Adopting a BID in Maryland currently requires the approval of 80% of individual property owners and only includes commercial property. This is an untenably high approval threshold. MC 12-17 would change the number of signatures needed for property owners to petition their local county or municipal corporation to create a BID to 51% of individual property owners and 51% of the assessed value within the proposed district. Additionally, the bill would allow multi-family residential real property to benefit from the services a BID provides.

A BID in the White Flint area is critical if we are to create a successful transit-oriented, smart urban community. BIDs have proven their value time and time again, especially in the competing jurisdictions of Washington, DC and Virginia. The services provided by a BID supplement existing government services to enhance public safety, market and promote a community, offer neighborhood beautification, and improve infrastructure.

We strongly support the passage of MC 12-17 because it would not only help facilitate the formation of a BID in the Pike District/White Flint area but would also give Montgomery County the much-needed ability to more effectively provide essential economic development, marketing and placemaking services.

Thank you in advance for supporting MC 12-17.


Amy Ginsburg, Executive Director

cc: Montgomery County Delegation

White Flint Downtown Advisory Committee supports BID legislation

The following letter was provided to the Montgomery Country Delegation, the Honorable Nancy King and the Honorable Shane Robinson, by the the White Flint Downtown Advisory Committee on December 5th, 2016.


Dear Senator King and Delegate Robinson,

I am writing to you on behalf of the White Flint Downtown Advisory Committee to express the Committee’s strong support for MC 12-17, to alter the approval requirements to create and expand a Business Improvement District (BID) in Montgomery County. We thank Delegate Will Smith for his leadership on this important legislation.

The White Flint Downtown Advisory Committee was charged by the County Executive and County Council to make recommendations on the eventual establishment of an urban services district in the White Flint Sector Plan Area, also known as the Pike District. Our committee includes local residents, businesses, and property owners.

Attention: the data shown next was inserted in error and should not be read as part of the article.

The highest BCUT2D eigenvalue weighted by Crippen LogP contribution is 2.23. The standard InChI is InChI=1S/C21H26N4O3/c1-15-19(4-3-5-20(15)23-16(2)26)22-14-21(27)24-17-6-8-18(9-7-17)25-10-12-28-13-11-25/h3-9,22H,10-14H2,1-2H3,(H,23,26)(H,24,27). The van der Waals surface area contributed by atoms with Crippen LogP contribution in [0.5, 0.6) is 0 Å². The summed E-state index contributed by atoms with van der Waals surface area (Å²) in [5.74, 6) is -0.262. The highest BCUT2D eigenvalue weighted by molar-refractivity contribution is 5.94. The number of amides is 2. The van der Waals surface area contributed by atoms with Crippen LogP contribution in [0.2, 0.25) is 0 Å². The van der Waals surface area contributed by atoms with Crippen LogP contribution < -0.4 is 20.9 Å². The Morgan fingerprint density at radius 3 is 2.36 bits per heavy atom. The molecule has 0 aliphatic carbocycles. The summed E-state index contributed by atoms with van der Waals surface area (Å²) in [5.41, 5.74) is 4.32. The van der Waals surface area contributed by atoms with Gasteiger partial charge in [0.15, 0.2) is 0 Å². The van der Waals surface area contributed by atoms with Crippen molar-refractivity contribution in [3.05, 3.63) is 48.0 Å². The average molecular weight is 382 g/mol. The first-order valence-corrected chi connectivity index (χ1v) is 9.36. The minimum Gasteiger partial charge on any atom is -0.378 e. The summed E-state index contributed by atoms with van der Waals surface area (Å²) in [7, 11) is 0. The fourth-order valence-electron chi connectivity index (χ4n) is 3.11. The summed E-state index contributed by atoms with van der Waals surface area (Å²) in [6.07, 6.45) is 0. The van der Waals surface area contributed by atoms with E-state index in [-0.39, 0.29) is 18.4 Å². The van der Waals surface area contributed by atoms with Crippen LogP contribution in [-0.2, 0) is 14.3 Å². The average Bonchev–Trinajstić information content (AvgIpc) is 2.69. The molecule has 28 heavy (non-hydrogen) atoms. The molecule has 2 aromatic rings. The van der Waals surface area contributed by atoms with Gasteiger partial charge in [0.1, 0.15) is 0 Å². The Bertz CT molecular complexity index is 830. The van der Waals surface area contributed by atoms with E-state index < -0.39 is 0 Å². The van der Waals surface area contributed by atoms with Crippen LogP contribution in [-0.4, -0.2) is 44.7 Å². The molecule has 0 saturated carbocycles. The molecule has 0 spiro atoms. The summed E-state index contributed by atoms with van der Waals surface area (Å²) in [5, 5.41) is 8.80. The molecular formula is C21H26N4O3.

After reviewing the tools available to accomplish this, we believe BIDs are a proven model to supplement existing government services and enhance public safety, marketing and events, neighborhood beautification, and infrastructure. BIDs are the future of economic development and have swept across the nation in the last few decades. BIDs are successful because they place these important services in the hands of local stakeholders. Unfortunately, the current 80% approval requirement makes forming a BID a daunting task and none have been formed in the state since the original legislation in 2010.

The White Flint Downtown Advisory Committee strongly supports MC 12-17 because it will facilitate the formation of BIDs in Montgomery County and provide the County a real mechanism to compete with D.C. and Virginia in terms of economic development, marketing, and place-making.

MC 12-17 changes the approval requirement to 51% of individual property owners AND 51% of the assessed value within the proposed district. This lower requirement puts us in line with BIDs in the District of Columbia and Virginia. Additionally, the bill allows rental residential properties – a commercial use – to benefit from BID services.

In addition, we respectfully request two edits to improve the governance provisions in the legislation. The legislation currently specifies that a BID would have five (5) Board members, with three (3) Board members required for a quorum. We think this should be revised to allow flexibility in determining the appropriate size of a Board based upon specific circumstances, as follows:

1. Sec. 12-605(B)(1) currently provides that a Board “consists of five members.” (See Page 4, Line 22). We would propose that a Board “consists of a minimum of five members.”

2. Sec. 12-605(D)(1) currently provides, “Three voting members of the Board are a quorum,” (See Page 5, Line 3). We would propose, “A majority of members of a Board are a quorum.”

Thank you for your consideration.


Thomas D. Murphy